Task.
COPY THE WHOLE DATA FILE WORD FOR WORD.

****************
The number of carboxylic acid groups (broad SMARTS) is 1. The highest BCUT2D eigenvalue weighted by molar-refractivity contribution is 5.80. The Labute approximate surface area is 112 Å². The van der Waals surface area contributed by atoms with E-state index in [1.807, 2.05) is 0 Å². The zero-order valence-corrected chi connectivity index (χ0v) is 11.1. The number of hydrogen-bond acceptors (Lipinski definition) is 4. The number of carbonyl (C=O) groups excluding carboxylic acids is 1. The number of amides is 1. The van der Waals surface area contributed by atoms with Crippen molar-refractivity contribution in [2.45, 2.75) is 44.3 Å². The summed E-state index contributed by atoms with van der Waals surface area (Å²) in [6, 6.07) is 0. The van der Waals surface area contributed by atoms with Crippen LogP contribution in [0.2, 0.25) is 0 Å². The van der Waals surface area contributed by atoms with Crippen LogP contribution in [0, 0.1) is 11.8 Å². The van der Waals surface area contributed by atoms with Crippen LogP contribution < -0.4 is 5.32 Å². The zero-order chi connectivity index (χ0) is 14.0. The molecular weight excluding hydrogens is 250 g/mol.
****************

The number of carboxylic acid groups (broad SMARTS) is 1. The highest BCUT2D eigenvalue weighted by molar-refractivity contribution is 5.80. The Labute approximate surface area is 112 Å². The van der Waals surface area contributed by atoms with E-state index in [1.807, 2.05) is 0 Å². The zero-order valence-corrected chi connectivity index (χ0v) is 11.1. The number of hydrogen-bond acceptors (Lipinski definition) is 4. The number of carbonyl (C=O) groups excluding carboxylic acids is 1. The number of amides is 1. The van der Waals surface area contributed by atoms with Crippen molar-refractivity contribution in [2.45, 2.75) is 44.3 Å². The summed E-state index contributed by atoms with van der Waals surface area (Å²) in [6, 6.07) is 0. The van der Waals surface area contributed by atoms with Crippen LogP contribution in [0.2, 0.25) is 0 Å². The van der Waals surface area contributed by atoms with Crippen LogP contribution in [0, 0.1) is 11.8 Å². The van der Waals surface area contributed by atoms with Crippen LogP contribution < -0.4 is 5.32 Å². The zero-order chi connectivity index (χ0) is 14.0. The molecular weight excluding hydrogens is 250 g/mol.